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I do not wish to say what is my project. Lets say I am creating a new kind of bicycle for example, and I am looking for investors and they asked for prototype. I did not create the physical prototype so they asked for some kind of 3d model, like the ones used in industries (I know they use maya or 3d max)

I do not know how to create 3d models and how to apply real world physics to it, for example, how much force does it take to knock the model off the bicycle and how my new bicycle would not let him fall etc, I just invented something and want to show the investor a model of it and how it works in a simple 3d way, highlighting the different parts between my bicycle and those available in the market . just an example.

What is the best software to do a simple presentation of something like the example I showed above, a software that is so simple to use, like makehuman.org for instance, something that would give me many 3d models out of the box, let me manipulate them, so that i can create a decent prototype in a couple of hours + real world physics, at least gravity, or maybe I can write the equations but not a must have.

Ideally, I'd like it to be a freeware. Running on Ubuntu 14.04 64 bit, but I have windows running in virtualbox.

I know you would suggest blender, anything more simple than blender? Created with simple presentations in mind? the animation and the graphic engine don't matter to me, what matters most is to get my prototype done. Even physics engine is not a must.

It doesn't even have to provide 3d models if i can import any 3d model to it, all it has to do is to provide a friendly, easy to use interface, with prototyping in mind, not game development. Because I can find many 3d models on the web.

  • You want 'simpler then Blender', but you want it to handle animation and real world physics. That sounds contradictory. Maybe you should split your problem and a) look for a simple 3D-modeling tool that exports models in an industry-standard format, then b) look for software that applies real world physics to models you can read in from industry-standard files. – Jan Doggen Nov 20 '14 at 12:49
  • @JanDoggen that's okay, any suggestion about software for modelling or animation? – Lynob Nov 20 '14 at 20:34
  • I would suggest creating a model in sketchup. Then exporting into DXF and then use blender to do the fine tuning and physics. – cybernard Nov 21 '14 at 5:10
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+50

Suggesting these software's without my personal experience but I hope my answers will help you.:)

  • FreeCAD FreeCAD is a general purpose feature-based, parametric 3D modeler for CAD, MCAD, CAx, CAE and PLM, aimed directly at mechanical engineering and product design but also fits a wider range of uses in engineering, such as architecture or other engineering specialties. It is 100% Open Source and extremely modular, allowing for very advanced extension and customization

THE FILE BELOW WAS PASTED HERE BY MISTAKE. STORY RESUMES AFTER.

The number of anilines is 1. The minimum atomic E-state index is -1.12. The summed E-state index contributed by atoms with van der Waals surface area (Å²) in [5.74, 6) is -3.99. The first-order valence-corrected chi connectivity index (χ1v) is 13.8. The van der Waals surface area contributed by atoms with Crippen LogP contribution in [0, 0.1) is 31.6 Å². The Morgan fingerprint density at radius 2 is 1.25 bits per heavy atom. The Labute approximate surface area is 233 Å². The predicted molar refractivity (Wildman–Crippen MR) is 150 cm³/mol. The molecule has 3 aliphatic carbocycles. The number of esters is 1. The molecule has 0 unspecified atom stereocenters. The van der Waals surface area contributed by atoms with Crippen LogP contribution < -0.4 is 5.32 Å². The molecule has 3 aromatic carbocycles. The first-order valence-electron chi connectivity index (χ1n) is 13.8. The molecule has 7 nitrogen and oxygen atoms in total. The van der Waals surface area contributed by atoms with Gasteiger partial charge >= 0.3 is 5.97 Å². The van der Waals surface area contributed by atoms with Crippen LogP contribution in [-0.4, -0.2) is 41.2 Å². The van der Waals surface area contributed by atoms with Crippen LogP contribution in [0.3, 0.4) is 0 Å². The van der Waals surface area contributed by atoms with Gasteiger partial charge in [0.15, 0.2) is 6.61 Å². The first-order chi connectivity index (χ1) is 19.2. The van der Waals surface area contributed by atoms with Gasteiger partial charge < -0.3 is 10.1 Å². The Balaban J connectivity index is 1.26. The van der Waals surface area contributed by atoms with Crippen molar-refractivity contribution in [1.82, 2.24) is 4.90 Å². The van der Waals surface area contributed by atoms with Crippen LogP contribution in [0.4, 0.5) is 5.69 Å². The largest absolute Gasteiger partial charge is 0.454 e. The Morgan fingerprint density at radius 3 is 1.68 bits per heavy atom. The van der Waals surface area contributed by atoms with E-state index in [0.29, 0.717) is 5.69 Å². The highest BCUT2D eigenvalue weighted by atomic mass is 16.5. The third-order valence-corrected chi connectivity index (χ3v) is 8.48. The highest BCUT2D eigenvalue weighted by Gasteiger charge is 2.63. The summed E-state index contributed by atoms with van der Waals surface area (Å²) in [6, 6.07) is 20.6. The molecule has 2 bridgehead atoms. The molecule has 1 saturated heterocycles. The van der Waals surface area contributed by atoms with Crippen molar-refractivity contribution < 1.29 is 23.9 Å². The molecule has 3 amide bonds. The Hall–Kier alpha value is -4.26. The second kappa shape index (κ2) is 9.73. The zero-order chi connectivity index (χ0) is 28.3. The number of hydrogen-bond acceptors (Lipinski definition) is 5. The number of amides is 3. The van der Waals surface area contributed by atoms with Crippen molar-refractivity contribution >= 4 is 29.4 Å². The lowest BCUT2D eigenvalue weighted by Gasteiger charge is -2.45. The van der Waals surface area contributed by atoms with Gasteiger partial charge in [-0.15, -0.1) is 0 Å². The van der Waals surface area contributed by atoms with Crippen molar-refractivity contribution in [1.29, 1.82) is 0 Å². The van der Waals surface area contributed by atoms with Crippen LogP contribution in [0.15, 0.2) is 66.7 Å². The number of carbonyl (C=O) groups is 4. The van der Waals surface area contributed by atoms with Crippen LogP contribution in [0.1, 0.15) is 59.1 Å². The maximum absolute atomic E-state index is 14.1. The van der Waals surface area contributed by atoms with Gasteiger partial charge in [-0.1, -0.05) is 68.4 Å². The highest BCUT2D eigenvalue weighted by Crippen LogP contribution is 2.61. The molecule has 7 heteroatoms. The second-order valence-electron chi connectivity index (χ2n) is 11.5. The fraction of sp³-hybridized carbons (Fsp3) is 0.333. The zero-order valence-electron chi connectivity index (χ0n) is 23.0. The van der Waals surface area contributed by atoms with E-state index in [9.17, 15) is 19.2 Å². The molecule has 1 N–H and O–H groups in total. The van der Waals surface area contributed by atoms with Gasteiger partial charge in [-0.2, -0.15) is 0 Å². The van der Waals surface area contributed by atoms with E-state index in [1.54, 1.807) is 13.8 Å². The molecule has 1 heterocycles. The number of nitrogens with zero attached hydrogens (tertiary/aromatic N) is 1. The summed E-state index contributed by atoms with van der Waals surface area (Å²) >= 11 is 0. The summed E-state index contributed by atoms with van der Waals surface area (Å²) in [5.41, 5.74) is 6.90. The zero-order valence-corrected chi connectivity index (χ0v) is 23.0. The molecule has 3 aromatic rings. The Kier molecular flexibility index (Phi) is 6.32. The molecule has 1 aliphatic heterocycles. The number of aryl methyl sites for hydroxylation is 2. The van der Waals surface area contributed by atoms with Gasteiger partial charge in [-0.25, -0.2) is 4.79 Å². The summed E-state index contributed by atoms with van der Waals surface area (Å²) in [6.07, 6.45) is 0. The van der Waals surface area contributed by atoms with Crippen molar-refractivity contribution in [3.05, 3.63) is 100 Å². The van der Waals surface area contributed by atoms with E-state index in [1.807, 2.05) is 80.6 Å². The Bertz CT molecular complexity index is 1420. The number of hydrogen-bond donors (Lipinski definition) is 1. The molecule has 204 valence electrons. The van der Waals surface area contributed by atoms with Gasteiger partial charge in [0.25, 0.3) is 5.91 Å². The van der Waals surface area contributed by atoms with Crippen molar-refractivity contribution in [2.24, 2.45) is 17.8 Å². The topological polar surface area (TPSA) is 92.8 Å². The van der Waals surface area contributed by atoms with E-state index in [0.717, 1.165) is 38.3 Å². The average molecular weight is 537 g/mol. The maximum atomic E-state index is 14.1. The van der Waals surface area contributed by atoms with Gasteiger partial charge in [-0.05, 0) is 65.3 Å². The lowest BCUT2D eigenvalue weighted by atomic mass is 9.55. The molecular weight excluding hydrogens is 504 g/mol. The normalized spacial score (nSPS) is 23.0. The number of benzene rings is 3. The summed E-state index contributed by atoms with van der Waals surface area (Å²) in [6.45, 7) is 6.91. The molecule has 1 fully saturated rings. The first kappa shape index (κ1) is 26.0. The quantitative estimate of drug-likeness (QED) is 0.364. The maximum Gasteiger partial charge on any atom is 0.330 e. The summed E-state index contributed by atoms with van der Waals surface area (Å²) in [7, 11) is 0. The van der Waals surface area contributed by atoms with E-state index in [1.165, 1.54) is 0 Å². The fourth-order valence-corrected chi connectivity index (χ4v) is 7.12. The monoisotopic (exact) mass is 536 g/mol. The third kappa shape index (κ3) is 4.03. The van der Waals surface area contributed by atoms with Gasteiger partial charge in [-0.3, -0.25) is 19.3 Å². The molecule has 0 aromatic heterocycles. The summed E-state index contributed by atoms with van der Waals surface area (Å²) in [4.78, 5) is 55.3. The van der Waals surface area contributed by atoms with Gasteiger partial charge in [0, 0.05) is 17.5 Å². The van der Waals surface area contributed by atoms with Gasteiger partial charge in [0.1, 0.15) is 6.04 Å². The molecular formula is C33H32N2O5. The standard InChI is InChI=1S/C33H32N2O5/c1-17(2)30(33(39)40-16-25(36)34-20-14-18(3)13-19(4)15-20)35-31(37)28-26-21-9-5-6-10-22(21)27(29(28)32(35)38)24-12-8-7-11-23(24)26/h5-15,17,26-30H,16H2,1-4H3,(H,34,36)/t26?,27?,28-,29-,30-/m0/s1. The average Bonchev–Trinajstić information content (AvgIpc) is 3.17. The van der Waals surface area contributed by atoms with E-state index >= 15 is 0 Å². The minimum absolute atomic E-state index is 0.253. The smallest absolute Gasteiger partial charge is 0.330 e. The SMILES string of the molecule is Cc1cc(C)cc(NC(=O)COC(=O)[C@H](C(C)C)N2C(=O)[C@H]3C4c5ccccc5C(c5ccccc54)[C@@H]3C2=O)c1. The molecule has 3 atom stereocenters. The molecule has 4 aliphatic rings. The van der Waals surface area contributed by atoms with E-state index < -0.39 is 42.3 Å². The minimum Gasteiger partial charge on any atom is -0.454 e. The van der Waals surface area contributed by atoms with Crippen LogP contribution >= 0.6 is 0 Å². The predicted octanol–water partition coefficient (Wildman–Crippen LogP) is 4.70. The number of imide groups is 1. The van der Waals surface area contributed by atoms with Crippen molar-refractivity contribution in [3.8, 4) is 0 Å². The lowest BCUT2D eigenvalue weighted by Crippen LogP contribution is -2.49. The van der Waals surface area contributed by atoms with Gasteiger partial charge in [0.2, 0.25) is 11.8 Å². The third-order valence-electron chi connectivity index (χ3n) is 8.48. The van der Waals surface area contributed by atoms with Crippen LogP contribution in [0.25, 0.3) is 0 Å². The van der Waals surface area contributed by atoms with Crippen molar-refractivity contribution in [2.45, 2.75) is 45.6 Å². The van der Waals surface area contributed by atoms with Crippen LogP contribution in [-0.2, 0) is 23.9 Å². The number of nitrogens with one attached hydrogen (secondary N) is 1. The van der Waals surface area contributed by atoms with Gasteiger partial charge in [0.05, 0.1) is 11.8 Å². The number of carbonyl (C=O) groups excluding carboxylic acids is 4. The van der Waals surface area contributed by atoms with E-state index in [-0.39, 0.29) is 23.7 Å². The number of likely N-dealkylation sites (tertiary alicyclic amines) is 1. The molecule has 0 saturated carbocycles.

The interface is built with Qt. FreeCAD runs exactly the same way on Windows, Mac OSX and Linux platforms.

  • Art of Illusion Art of Illusion is a full featured 3D modelling, rendering, and animation studio. It is written entirely in Java, and can run on almost any operating system

  • K-3D K-3D is the free 3d modeling, animation, and rendering system.

Features K-3D

Visualization Pipeline Architecture
Unlimited Hierarchical Undo
Full RenderMan Integration

Note:All the 3D software's and its features were found after I did bit of research in the sourceforge website :)

  • what about the physics engine? – Lynob Nov 20 '14 at 20:35
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I would use Blender, no doubt! Free, simple, easy. It's the open source equivalent of Maya, CAD etc. and probably even better than them. [see www.blender.org]

also have a look at google scetch - since you prefer something else

  • 2
    Hmm, can you expand this answer a bit more? Maybe show out the various pros and cons of the two solutions you suggested. As it stands, this answer barely meets the quality requirements of this site. – mirabilos Nov 20 '14 at 19:03
  • I'm sure this is a very controversial topic so I won't go into details here. I'll rather point you to references for further reading. Most designers agree though that Blender's model editor is simpler to use (which seems key to you for prototyping) but Blender can't compare to the render speed and quality of the commercial equivalents: blog.digitaltutors.com/… Blender is certainly weaker in render quality than the commercial products but bear in mind that it's for free and you only need it for prototyping. – z0mbi3 Nov 22 '14 at 16:04
  • You could also export from Blender to Maya or 3DSMax if you would later like to use a commercial product. – z0mbi3 Nov 22 '14 at 16:06
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Typically, the prototype is made in an MCAD package, like Solidworks, Inventor, Proe (Creo), Catia, Siemens NX, Solid Edge, we have many more, but those are many popular. All them have modules for mechanism, assembly and cinematic design and in many cases an pretty decent render engine, from these packages the product goes direct to manufacturing, but require some experience in the industry. If you just want to show something to possible investors use blender, maya, max, but these packages are only for visualization, they hardly can bring you information for the manufacturing processes. Manufacturing is another kind of monster, very different, has very different requirements and is not handled for software like blender or maya. You can have Siemens NX in linux, freecad can be useful too, bricscad; Even a software like MOI (through Wine since version 2 or 3, i am not sure). when you have the model in any of these software you can export it and animate it with stunning quality in blender.

Cheers.

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